Some interest groups outgrew their Women’s Association status and became independent efforts. An early herb group, formed after a WAHHI program in 1974, branched out to create the Hilton Head Herb Society in 1978. The Opera Study group went out on its own after several years with WAHHI.

But probably the most notable group moving on was Genealogy. Starting as Finding Your Family Tree in 1972, its members later changed their name to Genealogy and then became independent in 1983. Today those roots have become the well-equipped, 4,000-volume Heritage Library Foundation with hundreds of members.

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Silver Anniversary

 

The Silver Anniversary gala luncheon of the Women’s Association was held January 31, 1986, at the Marriott (now Crowne Plaza) with 750 attending. The day began with Willard Scott from the “Today” show wishing WAHHI a “Happy Anniversary!” He had been gifted with a green T-shirt sporting an alligator and the saying, “25—and still full of vim & vigor.” It was said that “in 1961 there were more alligators on the Island than women.”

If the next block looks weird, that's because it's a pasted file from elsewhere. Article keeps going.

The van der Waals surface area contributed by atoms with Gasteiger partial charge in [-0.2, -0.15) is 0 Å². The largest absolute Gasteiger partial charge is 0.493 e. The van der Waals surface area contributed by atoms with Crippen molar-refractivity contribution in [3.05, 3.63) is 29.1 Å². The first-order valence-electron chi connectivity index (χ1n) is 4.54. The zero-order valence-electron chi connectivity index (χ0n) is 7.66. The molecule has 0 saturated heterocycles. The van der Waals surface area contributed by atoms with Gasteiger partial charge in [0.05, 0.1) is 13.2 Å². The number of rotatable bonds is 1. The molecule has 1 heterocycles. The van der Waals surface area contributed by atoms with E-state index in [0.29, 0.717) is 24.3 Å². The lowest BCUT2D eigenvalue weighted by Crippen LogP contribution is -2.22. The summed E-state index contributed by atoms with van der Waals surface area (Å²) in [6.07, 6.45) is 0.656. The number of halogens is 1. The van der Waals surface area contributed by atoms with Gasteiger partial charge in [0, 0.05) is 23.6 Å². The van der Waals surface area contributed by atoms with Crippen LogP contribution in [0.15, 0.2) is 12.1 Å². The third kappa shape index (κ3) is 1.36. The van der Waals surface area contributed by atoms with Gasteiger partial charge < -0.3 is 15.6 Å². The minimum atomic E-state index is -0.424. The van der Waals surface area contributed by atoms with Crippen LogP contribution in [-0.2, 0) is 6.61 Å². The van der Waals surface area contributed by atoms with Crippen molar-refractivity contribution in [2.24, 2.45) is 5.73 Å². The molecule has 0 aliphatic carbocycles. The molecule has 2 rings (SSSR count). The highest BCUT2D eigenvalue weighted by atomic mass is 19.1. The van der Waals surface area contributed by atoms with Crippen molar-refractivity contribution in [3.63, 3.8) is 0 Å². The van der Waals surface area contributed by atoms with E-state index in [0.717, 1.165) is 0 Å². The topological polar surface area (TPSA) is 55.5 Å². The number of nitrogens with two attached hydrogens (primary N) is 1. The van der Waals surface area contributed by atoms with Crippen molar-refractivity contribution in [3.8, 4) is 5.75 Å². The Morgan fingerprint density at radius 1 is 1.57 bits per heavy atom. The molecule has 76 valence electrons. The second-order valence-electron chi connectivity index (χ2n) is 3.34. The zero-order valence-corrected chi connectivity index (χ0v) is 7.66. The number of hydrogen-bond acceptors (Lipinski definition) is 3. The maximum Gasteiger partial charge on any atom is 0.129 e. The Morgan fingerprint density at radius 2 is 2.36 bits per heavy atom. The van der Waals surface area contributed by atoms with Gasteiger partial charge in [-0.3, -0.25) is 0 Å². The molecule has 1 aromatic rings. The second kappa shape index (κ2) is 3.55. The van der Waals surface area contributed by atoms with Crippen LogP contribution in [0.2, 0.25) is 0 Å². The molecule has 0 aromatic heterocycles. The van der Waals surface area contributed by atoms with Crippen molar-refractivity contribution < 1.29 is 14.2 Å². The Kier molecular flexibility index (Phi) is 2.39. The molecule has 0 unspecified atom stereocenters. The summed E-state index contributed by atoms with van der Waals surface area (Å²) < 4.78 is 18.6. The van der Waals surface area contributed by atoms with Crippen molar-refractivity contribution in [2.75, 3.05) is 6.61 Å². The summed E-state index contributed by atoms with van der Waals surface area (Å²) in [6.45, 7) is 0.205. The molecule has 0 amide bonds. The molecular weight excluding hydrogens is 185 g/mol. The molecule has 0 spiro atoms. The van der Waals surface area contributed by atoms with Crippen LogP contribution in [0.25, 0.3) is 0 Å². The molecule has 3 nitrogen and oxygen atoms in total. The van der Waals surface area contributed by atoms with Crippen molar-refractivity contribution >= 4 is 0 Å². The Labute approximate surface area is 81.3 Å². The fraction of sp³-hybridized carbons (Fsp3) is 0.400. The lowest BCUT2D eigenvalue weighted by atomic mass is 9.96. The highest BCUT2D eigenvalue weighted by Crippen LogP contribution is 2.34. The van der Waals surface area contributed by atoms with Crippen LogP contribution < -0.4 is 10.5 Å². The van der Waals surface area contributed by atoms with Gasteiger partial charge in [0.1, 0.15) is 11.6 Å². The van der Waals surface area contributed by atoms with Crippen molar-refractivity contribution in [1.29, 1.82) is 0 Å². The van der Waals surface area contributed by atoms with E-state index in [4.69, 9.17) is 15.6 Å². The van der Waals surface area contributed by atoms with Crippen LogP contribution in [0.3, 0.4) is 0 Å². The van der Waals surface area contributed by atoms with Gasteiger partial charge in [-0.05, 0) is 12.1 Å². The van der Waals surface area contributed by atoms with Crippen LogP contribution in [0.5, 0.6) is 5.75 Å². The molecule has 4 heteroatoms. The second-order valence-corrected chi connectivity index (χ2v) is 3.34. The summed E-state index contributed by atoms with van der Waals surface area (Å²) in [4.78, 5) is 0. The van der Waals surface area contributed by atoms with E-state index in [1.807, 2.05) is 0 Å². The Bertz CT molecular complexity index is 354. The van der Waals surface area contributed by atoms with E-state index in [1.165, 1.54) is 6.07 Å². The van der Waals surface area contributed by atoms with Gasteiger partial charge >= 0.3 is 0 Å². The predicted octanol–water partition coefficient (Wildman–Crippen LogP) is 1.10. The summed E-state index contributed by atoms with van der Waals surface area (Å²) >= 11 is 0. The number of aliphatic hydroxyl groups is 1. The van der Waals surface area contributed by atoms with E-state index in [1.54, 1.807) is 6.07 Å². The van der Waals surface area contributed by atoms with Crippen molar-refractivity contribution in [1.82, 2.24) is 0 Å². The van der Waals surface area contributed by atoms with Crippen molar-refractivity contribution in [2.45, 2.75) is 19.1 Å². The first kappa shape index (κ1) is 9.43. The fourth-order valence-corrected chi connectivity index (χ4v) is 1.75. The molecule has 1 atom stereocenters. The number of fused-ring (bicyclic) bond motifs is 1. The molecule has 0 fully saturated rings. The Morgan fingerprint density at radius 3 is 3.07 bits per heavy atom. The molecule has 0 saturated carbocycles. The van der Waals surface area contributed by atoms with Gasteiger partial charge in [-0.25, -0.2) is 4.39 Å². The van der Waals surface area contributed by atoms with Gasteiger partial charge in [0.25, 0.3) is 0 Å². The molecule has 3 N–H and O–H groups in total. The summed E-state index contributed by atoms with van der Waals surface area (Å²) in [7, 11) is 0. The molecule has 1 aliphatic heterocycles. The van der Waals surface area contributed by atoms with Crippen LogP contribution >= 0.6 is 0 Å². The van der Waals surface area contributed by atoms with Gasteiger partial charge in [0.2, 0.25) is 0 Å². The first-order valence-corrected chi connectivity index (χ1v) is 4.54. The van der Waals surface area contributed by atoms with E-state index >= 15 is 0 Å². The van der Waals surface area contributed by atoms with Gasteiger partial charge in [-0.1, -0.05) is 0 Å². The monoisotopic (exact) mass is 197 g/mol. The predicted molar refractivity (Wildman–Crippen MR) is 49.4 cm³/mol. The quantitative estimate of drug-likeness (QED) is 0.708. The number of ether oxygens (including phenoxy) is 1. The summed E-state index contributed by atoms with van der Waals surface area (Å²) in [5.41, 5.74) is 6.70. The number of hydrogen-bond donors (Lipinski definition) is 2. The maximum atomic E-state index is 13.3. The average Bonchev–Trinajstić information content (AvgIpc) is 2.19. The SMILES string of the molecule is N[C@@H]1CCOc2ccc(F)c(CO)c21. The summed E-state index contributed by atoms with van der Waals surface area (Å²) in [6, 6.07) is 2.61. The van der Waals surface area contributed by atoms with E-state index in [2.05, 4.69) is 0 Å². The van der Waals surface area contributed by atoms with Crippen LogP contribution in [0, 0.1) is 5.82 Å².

The luncheon featured a fountain of silver ribbons, an individual birthday cake on each table, black and white balloons, sparklers, champagne, and door prizes provided by each of the 23 interest groups. An historical slide program was screened by Allyson Harden, 1986-87 president, who also masqueraded as Abigail Alligator for the occasion. Beverly Cotton, 1985-86 president, presented the town with a $1,000 gift to landscape the planned Town Center and awarded life memberships to all past presidents.

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Celebrating the Holidays

 

At the very first “Christmas party luncheon” in 1961, the holiday celebration included a plant exchange among members. By 1964, the women presented four awards for Christmas decoration of Island homes, and in 1965 they coordinated a December showing of oils at the William Hilton Inn by Island artist Walter Greer.

Later in the ‘60s, the Arts & Crafts group made holiday table decorations to send to the South Carolina State Mental Health Hospital in Columbia. The Garden Club crafted holiday wreaths and decorated the Christmas tree at the branch Bank of Beaufort in Coligny Circle. They also started a community tree lighting program there with the children from Sea Pines Academy bringing cranberry and popcorn treats for the birds and singing carols. The annual carol sing by the students became a tradition that lasted many years. In 1967, the Christmas Luncheon was held at the Plantation Club with “sherry at 12:15; lunch at 1.” Cost was $2.75, including tip and tax!